Figure 1 is a side elevational view of the sander showing in full lines the belt supporting structure in horizontal position and in dotted lines the belt supporting structure in vertical position;
Figure 2 is an end view of the sander looking at the left end of Figure 1;
Figure 3 is a vertical sectional view through the sander with the belt supporting structure in horizontal position and taken in the plane of line III--III of Figure 3;
Figure 4 is a fragmental sectional view taken in the plane of line IV-IV of Figure 3;
Figure 5 is a fragmental elevational view of an end of one of the arms and a roller supported by said ends, taken from the side of the arm opposite to that shown inFigure l;
Figure 6 is a side elevational view of the sander, with the belt-supporting structure in horizontal position and showing the relationship of the parts when applying a belt to or moving a belt from the belt-supporting structure, the dotted lines representing the belt in working position; and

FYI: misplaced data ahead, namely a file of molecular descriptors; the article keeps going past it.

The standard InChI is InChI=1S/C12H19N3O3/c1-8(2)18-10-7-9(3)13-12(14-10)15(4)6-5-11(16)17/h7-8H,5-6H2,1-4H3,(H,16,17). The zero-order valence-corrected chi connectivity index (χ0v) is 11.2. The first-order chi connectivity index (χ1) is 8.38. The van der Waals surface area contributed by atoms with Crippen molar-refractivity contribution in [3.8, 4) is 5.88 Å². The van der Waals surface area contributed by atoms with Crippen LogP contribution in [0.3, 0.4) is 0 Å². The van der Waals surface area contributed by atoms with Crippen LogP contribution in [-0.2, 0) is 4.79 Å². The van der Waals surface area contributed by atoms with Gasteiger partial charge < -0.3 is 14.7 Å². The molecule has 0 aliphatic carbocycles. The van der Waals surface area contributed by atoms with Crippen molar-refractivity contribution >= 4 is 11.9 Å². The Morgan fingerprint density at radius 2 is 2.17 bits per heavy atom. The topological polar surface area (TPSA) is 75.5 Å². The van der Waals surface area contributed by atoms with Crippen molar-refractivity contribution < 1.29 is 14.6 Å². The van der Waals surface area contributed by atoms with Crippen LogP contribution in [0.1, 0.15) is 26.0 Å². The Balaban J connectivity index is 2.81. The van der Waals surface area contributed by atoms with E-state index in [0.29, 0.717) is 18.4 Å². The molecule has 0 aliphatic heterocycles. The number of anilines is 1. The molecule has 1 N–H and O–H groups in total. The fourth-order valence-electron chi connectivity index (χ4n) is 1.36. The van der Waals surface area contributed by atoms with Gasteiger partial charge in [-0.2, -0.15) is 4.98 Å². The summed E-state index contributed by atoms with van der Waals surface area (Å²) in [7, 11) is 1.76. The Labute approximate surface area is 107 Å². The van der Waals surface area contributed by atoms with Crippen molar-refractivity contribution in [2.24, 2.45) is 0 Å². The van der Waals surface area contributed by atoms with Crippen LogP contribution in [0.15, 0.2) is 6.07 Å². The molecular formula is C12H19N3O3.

Figure 7 is a vertical sectional view, with parts in elevation, taken in the plane of line VII-VII o'f Figure l.
As shown on the drawings:
Referring to the drawings, the illustrated sander comprises a base, designated generally as B and a belt supporting device or structure designated generally as C.
The base B is illustrated as formed* as acasting with a bottom I0, and an integral.l upstanding side member II. The side member II is formed with a cup I3 the bottom of which cup, shown as vertical in Figure 7, isiapertured at I4 centrally. of.` the cup. A\ bearin'gf plate I5'4 is formed with a cup Iz. A. balli bearing M: is. installedf in; the cup: Ilof. the side member- I2.I:, while a ball: bearing mi is installed? in. the' cup. I6 .ot thef bearingA support'. Anl arcuate'lsloull is formedi in the: side member II, while a corresponding arcuate is formed inthe sider platek I5.
Reinforcing the si'd'e'fmemberI IiI with: respect to the base I llarewebsf Illu andiels.v The bearingsupport has: an` angular.V lug 22x disposed to overlap theA web 2'fIi when: the= bearing support is in operativeposition. A screwv 231 connectsthe lug 2122 with the-Web@ I1 to holdithe bearingfsupport I5 in operative position, which is thatshown in full lines in Fig-urefl.
A- shaft. 24' is= supported@ by' the ball bearings I'I and I8?, the shaft entering: theA aperture I4' in` the cup I3= of thesidemember II- andv abuts the interior or the` bottom of the cup Ii6= ofthe bear-ing support |52. A. pulleyf 28, having a vgroove` in it is fastened tothe projecting end of theshaft byfmeans of 'aset scr-ewl 29a The pulley 2t-4 is adapted to be connected by a V'belt with a source, ofpower for actuating the sander.